J. S. Woodsworth

So what’s with the Redford Government’s receding horizon on tough decisions, d’ya think?

You bet they’re going to make some tough decisions. That’s for sure! The premier said so in her pretentiously titled State of the Province Address Thursday night. Again and again. So just you wait.

Heck, the finance minister was saying it for days before that.

So when will we see these actual tough decisions? In the budget on March 7? At the promised economic summit? When the bitumen pipeline to Kitimat is finished? The one to Texas? Later? Even later? Later than that? Maybe… Maybe not…

OK, people. Here’s the deal. I think I’ve got it figured out. Just remember where you heard it first.

Premier Alison Redford, Finance Minister Doug Horner and all the rest of the Progressive Conservative Legislative caucus — except, of course, the 20 or so who are continually rumoured to be on the verge of forming a third right-wing party, joining the Wildrose or whatever — are on their knees nightly praying for oil prices to go up.

Oh Lord, deliver unto us a little tension in the Strait of Hormuz, especially if it bumps the price of oil up to $200-per-bbl. for a spell!

But like the small-c conservatives to whom He has granted dominion here in Alberta, God Himself may be undecided about this — if only because he’s receiving so many counter petitions from the Wildrose prayer room.

Father in Heaven, as You said, blessed are the peacemakers….

Given their base, it must just about kill the Wildrose brain trust to be praying for peace in the Middle East, but there you have it. Under the circumstances, there’s nothing else for it, End Times, Armageddon, prophecy or no!

From the Progressive Conservative perspective, if only the price of oil will go up, Redford and her government will be absolved from ever having to make any hard decisions. God will be in His heaven and a the rest of us will vote PC, so all will be right with the world.

In the mean time, the tough decisions can just keep receding over the horizon, so that while the image of tough management perseveres, the wailing and rending of garments usually associated with actually making difficult decisions is postponed, hopefully for all of eternity.

In the mean time, we’ll look busy by having an economic summit while we wait for a bitumen pipeline to anywhere to be completed — a process that with bad luck for the Tories and good luck for the environment could take a decade or more.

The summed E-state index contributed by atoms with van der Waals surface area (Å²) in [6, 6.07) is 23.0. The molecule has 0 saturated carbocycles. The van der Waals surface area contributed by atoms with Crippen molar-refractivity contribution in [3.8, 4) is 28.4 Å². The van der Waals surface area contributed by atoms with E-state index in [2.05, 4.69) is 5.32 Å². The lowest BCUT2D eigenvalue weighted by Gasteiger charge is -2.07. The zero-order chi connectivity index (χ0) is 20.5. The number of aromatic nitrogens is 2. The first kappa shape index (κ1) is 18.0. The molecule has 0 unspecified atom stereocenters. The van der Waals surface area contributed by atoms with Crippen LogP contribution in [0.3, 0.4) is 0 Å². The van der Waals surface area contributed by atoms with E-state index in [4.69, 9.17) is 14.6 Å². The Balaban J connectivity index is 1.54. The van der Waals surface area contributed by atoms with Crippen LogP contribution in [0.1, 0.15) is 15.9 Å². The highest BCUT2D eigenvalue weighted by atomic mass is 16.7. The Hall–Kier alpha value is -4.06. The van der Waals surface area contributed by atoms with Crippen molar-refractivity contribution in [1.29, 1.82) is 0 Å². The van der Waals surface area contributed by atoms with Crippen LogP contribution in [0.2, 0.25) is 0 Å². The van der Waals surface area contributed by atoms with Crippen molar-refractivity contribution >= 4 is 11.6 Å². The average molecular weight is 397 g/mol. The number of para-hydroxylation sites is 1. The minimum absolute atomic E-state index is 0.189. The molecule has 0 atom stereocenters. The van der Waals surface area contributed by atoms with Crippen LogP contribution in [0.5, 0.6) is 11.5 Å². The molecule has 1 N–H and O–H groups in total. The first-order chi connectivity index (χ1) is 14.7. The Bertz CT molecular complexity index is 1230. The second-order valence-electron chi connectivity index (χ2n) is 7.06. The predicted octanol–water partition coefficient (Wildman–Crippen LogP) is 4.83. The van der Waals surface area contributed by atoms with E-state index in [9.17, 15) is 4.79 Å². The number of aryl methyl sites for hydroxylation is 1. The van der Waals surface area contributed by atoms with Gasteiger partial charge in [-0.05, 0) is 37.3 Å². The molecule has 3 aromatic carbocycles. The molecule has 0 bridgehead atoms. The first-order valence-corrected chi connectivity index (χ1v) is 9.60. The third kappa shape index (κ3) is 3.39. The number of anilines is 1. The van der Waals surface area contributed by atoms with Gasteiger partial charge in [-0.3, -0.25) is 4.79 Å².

On the other hand, from the Wildrose point of view, if the current mildly depressed state of energy prices will linger only a few months more — we can all agree, I think, that barring the introduction of cold fusion plants this isn’t going to be a forever thing — the Tories will continue to look increasingly incompetent or will finally be forced to put up a target at which the Opposition can take potshots.

God forbid, the Wildrosers and the Tories most certainly agree, that a fair and sustainable tax regime be adopted. That way taxpayers might actually have a stake in their government — and could an NDP premier be far behind?

All I can say is it’s enough to make one long for the days when the CCF-NDP leadership seemed to have its own direct line to the Almighty — J.S. Woodsworth, Tommy Douglas, William Irvine, Stanley Knowles, Bill Blaikie, c’mon down!

So don’t expect any light, divine or otherwise, to be cast on what the tough choices are likely to be made in Alberta between now and Budget Day, March 7.

And don’t be too shocked if there are no hard choices in the Budget Speech either — only references to how they’re gonna be made, and soon, and how tough they’ll be when they are.

The economic summit will be after the Budget, but don’t be heartbroken if there are no hard decisions recommended by the lucky summiteers, whoever they turn out to be.

And so on, forever and ever, amen.

Thus endeth the lesson.

This post also appears on David Climenhaga’s blog, Alberta Diary.

David J. Climenhaga

David J. Climenhaga

David Climenhaga is a journalist and trade union communicator who has worked in senior writing and editing positions with the Globe and Mail and the Calgary Herald. He left journalism after the strike...